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I am trying to solve the equation below with DSolve. The equation is that of a wave, expected to fall off exponentially as r approaches infinity. The solution is a combination of Spherical Bessel functions, which is great! However, I am unable to obtain a plot of the solution after multiple tries with various ranges of r. Any suggestions will be appreciated.

sol = DSolve[{-w^2 f[r] + f''[r] + 2/r f'[r] - 2/r^2 f[r] == 0, 
        f[10^5] == 0, f'[10^5] == 1}, f, {r, 10^3, 10^5}]
test = Plot[{Evaluate[f[r] /. sol /. w -> 0.05 ]}, {r, 1*10^3, 
       1*10^5}, PlotRange -> {-10, 10}]
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  • $\begingroup$ The solution appears to be zero to high order for the parameters chosen. $\endgroup$ – bbgodfrey Jan 9 at 20:13
  • $\begingroup$ Try a scaling regarding $r$ $\endgroup$ – Cesareo Jan 9 at 21:15
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    $\begingroup$ You can see the exponential behavior by using FunctionExpand, which rewrites the spherical Bessel functions: DSolve[{-w^2 f[r] + f''[r] + 2/r f'[r] - 2/r^2 f[r] == 0, f[10^5] == 0, f'[10^5] == 1}, f[r], r] // FunctionExpand // TrigToExp // FullSimplify. More generally, DSolve[-w^2 f[r] + f''[r] + 2/r f'[r] - 2/r^2 f[r] == 0, f[r], r] // FunctionExpand gives you the solution for arbitrary boundary conditions. $\endgroup$ – Roman Jan 9 at 22:31
  • $\begingroup$ @Roman this certainly helps me see the solution in a form that makes more physical sense. However, the issue of not being able to plot it still remains, even for arbitrary boundary conditions. $\endgroup$ – mv1996 Jan 10 at 18:03
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The numerical alternative shows a plot

F = ParametricNDSolveValue[{-w^2 f[r] + f''[r] + 2/r f'[r] -2/r^2 f[r] == 0, f[10^5] == 0, f'[10^5] == 1},f, {r, 10^3, 10^5}, w]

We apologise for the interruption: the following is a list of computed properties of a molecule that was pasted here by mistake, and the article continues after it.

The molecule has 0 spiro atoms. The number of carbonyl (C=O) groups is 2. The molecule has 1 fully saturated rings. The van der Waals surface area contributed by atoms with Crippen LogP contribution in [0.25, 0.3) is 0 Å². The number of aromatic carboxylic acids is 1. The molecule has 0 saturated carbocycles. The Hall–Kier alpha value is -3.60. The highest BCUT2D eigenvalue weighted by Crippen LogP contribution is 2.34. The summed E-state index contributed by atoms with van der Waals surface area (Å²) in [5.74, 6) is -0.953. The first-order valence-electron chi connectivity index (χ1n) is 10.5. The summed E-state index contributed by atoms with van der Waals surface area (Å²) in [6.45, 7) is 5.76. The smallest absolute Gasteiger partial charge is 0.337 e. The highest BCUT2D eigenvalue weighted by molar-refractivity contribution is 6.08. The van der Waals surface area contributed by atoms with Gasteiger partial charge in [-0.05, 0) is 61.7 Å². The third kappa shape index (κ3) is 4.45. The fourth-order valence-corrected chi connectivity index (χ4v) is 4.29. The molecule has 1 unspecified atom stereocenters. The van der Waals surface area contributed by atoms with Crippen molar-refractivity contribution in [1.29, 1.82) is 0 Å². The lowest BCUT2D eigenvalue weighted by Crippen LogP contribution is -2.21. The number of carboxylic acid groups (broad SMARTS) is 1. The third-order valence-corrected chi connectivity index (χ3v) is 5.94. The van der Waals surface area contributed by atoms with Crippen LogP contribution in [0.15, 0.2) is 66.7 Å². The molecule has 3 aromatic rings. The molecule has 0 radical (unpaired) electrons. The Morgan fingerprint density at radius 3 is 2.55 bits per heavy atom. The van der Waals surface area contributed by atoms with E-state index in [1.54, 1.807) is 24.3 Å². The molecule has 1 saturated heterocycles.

Plot[{Evaluate[F[0.05][r] ]}, {r, 1*10^3, 1*10^5},PlotRange -> {-10, 10} ] 

enter image description here

The line has only real points near the right boundary.

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  • $\begingroup$ I used {r, 10^5, 10^35} in the above equation and obtained a plot. Thank you! Interestingly, the same range in DSolve did not give me a plot. $\endgroup$ – mv1996 Jan 15 at 10:16
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The function values are very large and a bit tricky to use. They are so large that plotting the function itself seems to overwhelm Mathematica's plot autoscaling. The following works to plot the logarithm of the function, to get an idea of the size of the numbers:

F[r_] = f[r] /. sol[[1]] /. w -> 1/20 // FullSimplify
ListLinePlot[Table[{r, Log[Abs[F[r]]]}, {r, 10^3, 10^5, 10^3}]]

If you just evaluate the function numerically as N[F[1000]] // Re, you get zero (this is wrong). If you use high precision as N[F[1000], 10^3] // Re you get more meaningful answers.

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